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The unrest in Ferguson Missouri and across the country continues weeks after Missouri courts decided not to indict Officer Darren Wilson in the shooting an subsequent death of 16-year-old Michael Brown. When the decision was released after 9 p.m. Nov. 3, outlets such as CNN were on the spot, cameras at the ready, with their most recognizable reporters shoving into the midst of the chaos, making sure to capture Chris Cuomo struggling with the physical effects of tear gas being thrown into the crowd.
Clips such Cuomo tearing up trying to continue his broadcast are shown repeatedly to represent the protests in Ferguson. The clip that seems to find its way onto updates and coverage from shows such as The O’Reilly Factor to CNN the most, is that of Brown’s stepfather Louis Head reacting angrily to the court’s decision, yelling “burn this b**** to the ground” amidst a crowd of protestors. The clip is used in a way to provide context for the protests weeks after their start, a placeholder for effective background information and situation summary.
I find fault with this form of exciting coverage and its affect on political communication in a few ways. For one, this discredits one of the main frustrations of the protestors; that they are not given voice in their, and a national, space of opinion. The space of opinion surrounding Ferguson at the moment is overpowered by media giants such as Bill O’Reilly and Wolf Blitzen- neither of whom can speak on behalf of the people of Ferguson. The only representation Fox News and CNN seem to air on behalf of protestors is that of Head calling for violence, a clip removed from context and lasting only a few seconds-yet used to define the reaction none the less. Much of this reflects problems with movements and the identity the present to the media we covered earlier in the semester in Berstein’s piece Celebration and Supression: The Strategic Use of Identity by the Lesbian and Gay Movement, and how a group is defined by the way in which they get media attention.
The second problem I see is that these large media outlets want to apply the violence and unrest to the entire country- but not larger underlying issues such as racism, police brutality and arming and misrepresentation. It seems highly irresponsible to me to simplify the issue to the single situation of anger over a court decision and death, with the implication that the people of Ferguson can communicate only through burning and looting – as though what takes place in front of news cameras (what news cameras chose to show) in its microcosm is the entirely of the situation, conveniently packaged to fit on your television screen, and paired digitally onscreen with similar proceedings in other towns across America. Clearly, there are underling issues here, however few speakers in the space of opinion seem to want to address them without using the violence as a way to direct the conversation away from any kind of large-scale racial tensions that continue to fester in the United States as a prevailing problem, unaddressed. O’Reilly stated on The O’Reilly Factor that the episode has “set back racial relations in this country by decades” however, shouldn’t we be looking at the fact that maybe these “relations” were not where we pretend they are to begin with?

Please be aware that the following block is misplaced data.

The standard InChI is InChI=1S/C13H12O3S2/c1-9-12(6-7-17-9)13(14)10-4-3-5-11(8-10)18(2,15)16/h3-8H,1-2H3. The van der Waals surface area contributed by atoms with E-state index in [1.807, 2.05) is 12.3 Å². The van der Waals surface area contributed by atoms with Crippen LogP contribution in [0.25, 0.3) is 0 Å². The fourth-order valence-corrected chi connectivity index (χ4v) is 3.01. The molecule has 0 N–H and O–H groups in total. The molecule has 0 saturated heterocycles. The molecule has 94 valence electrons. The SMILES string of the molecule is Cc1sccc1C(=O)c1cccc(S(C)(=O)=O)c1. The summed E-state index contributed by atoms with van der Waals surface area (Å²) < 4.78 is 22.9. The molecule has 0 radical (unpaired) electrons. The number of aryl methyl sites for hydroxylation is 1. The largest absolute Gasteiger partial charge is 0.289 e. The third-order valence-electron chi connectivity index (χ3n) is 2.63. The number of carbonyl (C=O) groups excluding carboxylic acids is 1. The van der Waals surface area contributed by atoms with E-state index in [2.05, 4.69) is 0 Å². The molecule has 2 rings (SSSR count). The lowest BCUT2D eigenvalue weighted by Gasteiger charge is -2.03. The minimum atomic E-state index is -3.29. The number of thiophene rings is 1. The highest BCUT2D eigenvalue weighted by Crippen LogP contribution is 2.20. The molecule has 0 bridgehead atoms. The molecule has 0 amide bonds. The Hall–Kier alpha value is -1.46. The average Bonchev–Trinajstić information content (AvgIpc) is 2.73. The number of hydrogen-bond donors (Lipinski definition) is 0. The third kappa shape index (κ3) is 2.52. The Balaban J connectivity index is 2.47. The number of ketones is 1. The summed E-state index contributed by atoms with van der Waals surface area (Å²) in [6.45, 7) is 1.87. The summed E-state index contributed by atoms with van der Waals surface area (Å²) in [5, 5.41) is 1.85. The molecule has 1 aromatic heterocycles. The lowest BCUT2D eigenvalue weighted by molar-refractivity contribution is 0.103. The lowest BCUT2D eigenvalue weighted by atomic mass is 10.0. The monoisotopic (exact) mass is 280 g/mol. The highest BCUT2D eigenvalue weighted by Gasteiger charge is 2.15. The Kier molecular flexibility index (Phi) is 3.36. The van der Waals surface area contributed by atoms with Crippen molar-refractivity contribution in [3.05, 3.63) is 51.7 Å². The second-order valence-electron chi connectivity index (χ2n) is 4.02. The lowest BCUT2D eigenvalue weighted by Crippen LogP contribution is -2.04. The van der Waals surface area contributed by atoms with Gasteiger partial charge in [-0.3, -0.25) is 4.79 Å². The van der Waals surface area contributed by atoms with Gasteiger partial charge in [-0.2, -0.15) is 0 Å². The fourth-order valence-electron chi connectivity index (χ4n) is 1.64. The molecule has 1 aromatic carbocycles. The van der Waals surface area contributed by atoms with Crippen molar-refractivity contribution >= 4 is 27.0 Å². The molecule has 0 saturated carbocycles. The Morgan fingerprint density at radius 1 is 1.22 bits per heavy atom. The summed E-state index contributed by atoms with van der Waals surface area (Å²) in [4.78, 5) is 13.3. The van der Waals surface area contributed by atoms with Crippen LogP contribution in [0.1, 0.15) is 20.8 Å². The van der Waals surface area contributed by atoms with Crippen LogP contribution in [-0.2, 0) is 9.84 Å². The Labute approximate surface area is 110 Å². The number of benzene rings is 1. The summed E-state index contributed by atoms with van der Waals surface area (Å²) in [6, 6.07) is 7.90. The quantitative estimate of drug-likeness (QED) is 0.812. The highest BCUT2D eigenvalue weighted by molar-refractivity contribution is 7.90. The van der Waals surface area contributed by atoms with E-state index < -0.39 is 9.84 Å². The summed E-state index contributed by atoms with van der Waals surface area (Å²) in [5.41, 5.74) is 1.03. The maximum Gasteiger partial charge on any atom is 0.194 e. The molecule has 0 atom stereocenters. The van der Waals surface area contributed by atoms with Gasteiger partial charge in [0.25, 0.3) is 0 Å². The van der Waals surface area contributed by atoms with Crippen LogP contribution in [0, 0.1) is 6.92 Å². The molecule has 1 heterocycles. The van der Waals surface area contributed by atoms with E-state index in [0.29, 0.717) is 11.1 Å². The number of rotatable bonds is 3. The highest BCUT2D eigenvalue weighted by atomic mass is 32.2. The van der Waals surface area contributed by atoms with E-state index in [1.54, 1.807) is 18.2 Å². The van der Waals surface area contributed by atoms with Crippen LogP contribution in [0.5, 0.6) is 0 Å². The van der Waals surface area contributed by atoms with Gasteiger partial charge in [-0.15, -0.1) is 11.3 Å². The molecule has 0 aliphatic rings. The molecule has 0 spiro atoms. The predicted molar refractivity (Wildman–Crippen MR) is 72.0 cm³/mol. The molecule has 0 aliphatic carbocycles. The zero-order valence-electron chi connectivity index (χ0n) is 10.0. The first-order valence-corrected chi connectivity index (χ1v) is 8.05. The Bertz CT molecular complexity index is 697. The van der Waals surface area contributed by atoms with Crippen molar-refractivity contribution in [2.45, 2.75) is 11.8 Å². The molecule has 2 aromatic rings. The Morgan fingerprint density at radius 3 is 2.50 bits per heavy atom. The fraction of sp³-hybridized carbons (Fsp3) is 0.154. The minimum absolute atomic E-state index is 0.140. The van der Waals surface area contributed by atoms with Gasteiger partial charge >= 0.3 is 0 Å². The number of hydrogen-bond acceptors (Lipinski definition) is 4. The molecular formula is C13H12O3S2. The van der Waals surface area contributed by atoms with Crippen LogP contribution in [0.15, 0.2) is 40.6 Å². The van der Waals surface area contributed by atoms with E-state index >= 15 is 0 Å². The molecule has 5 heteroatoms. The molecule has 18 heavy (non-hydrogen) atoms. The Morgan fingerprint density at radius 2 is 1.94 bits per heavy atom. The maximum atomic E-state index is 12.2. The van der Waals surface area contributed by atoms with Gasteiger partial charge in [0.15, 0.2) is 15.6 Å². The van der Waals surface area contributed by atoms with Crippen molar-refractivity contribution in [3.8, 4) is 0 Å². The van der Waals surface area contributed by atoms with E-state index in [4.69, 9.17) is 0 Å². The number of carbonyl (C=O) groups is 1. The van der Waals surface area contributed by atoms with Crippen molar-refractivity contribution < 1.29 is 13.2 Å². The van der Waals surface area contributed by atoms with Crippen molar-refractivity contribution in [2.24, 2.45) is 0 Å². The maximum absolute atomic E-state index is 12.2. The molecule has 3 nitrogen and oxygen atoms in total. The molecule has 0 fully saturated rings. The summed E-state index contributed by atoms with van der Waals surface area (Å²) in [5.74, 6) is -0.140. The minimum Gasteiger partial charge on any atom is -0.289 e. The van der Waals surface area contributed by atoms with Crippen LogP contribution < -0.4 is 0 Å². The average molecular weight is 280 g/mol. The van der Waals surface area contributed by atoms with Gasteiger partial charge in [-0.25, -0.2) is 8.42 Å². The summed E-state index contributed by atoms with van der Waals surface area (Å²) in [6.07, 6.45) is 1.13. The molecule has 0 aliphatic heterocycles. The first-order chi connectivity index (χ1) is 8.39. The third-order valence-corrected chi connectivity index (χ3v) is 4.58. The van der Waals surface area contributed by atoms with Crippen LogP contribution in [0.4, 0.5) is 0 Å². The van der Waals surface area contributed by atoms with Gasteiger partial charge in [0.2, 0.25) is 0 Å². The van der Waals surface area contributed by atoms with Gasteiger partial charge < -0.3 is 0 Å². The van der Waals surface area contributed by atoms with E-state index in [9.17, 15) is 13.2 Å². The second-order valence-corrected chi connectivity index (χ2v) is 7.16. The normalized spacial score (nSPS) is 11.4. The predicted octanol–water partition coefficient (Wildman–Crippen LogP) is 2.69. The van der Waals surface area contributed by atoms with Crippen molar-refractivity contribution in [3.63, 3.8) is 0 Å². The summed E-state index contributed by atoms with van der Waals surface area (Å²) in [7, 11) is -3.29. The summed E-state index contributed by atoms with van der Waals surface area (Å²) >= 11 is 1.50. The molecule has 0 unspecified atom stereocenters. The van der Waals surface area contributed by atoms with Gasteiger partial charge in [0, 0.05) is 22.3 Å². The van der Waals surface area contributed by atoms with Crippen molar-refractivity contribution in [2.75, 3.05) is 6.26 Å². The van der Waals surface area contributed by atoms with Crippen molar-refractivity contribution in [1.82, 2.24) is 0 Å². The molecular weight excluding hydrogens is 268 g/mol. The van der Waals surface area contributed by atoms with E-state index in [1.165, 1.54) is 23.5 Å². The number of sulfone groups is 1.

Finally, the media has the ability and key timing right now to invite speakers into the space of opinion in addressing and going deeper into the issue than the shallow surface level reaction to violent rioting. Yet they continue to squander the opportunity by only giving airtime to figures who are the most engaging and TV ready- notably Jesse Jackson and Ferguson police officers defending Warren. Both of these actors in the sphere should be and undoubtedly need to be, given a fair opportunity to speak. However, I find it interesting that the buck seems to stop there with outside opinions. Where are the scholars on racial divides and tensions that color this country? Where are other Ferguson community members outside of the family-who speaks through their lawyer in press gatherings? I find it embarrassing for media outlets that pride themselves on coverage representing the American people that it takes an admitted comedian, Jon Stewart, to conduct an interview with Larry Wilmore address underlying racial issues when covering the incident. To Stewart’s credit, he also did not show video of the protests or of Brown’s stepfather, something CNN seems to be unable to avoid using as a placeholder “re-cap” of the “situation” in Ferguson.

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